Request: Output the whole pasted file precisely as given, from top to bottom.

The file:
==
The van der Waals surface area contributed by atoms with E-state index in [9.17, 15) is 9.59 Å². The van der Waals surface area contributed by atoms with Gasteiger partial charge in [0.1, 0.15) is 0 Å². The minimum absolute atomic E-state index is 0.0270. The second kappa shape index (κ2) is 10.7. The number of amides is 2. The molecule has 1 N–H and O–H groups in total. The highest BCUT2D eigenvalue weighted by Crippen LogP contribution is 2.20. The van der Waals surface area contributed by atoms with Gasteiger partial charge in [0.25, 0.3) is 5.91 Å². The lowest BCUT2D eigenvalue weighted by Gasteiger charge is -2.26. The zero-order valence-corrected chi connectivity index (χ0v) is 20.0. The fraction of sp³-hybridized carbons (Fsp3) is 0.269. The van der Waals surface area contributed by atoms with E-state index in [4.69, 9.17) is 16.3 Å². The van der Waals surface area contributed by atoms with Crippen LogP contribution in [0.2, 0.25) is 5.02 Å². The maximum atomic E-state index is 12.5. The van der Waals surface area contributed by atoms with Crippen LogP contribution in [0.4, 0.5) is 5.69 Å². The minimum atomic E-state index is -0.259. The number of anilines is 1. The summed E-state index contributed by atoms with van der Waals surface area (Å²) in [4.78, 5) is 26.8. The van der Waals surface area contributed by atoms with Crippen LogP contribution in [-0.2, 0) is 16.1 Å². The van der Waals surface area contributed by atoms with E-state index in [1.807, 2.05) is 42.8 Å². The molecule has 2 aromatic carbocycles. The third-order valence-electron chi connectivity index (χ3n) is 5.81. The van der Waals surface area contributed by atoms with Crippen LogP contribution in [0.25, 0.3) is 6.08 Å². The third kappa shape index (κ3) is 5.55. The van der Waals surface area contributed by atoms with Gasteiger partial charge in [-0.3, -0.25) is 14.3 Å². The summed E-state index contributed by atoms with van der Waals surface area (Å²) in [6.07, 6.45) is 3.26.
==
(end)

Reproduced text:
The van der Waals surface area contributed by atoms with E-state index in [9.17, 15) is 9.59 Å². The van der Waals surface area contributed by atoms with Gasteiger partial charge in [0.1, 0.15) is 0 Å². The minimum absolute atomic E-state index is 0.0270. The second kappa shape index (κ2) is 10.7. The number of amides is 2. The molecule has 1 N–H and O–H groups in total. The highest BCUT2D eigenvalue weighted by Crippen LogP contribution is 2.20. The van der Waals surface area contributed by atoms with Gasteiger partial charge in [0.25, 0.3) is 5.91 Å². The lowest BCUT2D eigenvalue weighted by Gasteiger charge is -2.26. The zero-order valence-corrected chi connectivity index (χ0v) is 20.0. The fraction of sp³-hybridized carbons (Fsp3) is 0.269. The van der Waals surface area contributed by atoms with E-state index in [4.69, 9.17) is 16.3 Å². The van der Waals surface area contributed by atoms with Crippen LogP contribution in [0.2, 0.25) is 5.02 Å². The maximum atomic E-state index is 12.5. The van der Waals surface area contributed by atoms with Crippen LogP contribution in [0.4, 0.5) is 5.69 Å². The minimum atomic E-state index is -0.259. The number of anilines is 1. The summed E-state index contributed by atoms with van der Waals surface area (Å²) in [4.78, 5) is 26.8. The van der Waals surface area contributed by atoms with Crippen LogP contribution in [-0.2, 0) is 16.1 Å². The van der Waals surface area contributed by atoms with E-state index in [1.807, 2.05) is 42.8 Å². The molecule has 2 aromatic carbocycles. The third-order valence-electron chi connectivity index (χ3n) is 5.81. The van der Waals surface area contributed by atoms with Crippen LogP contribution in [0.25, 0.3) is 6.08 Å². The third kappa shape index (κ3) is 5.55. The van der Waals surface area contributed by atoms with Gasteiger partial charge in [-0.3, -0.25) is 14.3 Å². The summed E-state index contributed by atoms with van der Waals surface area (Å²) in [6.07, 6.45) is 3.26.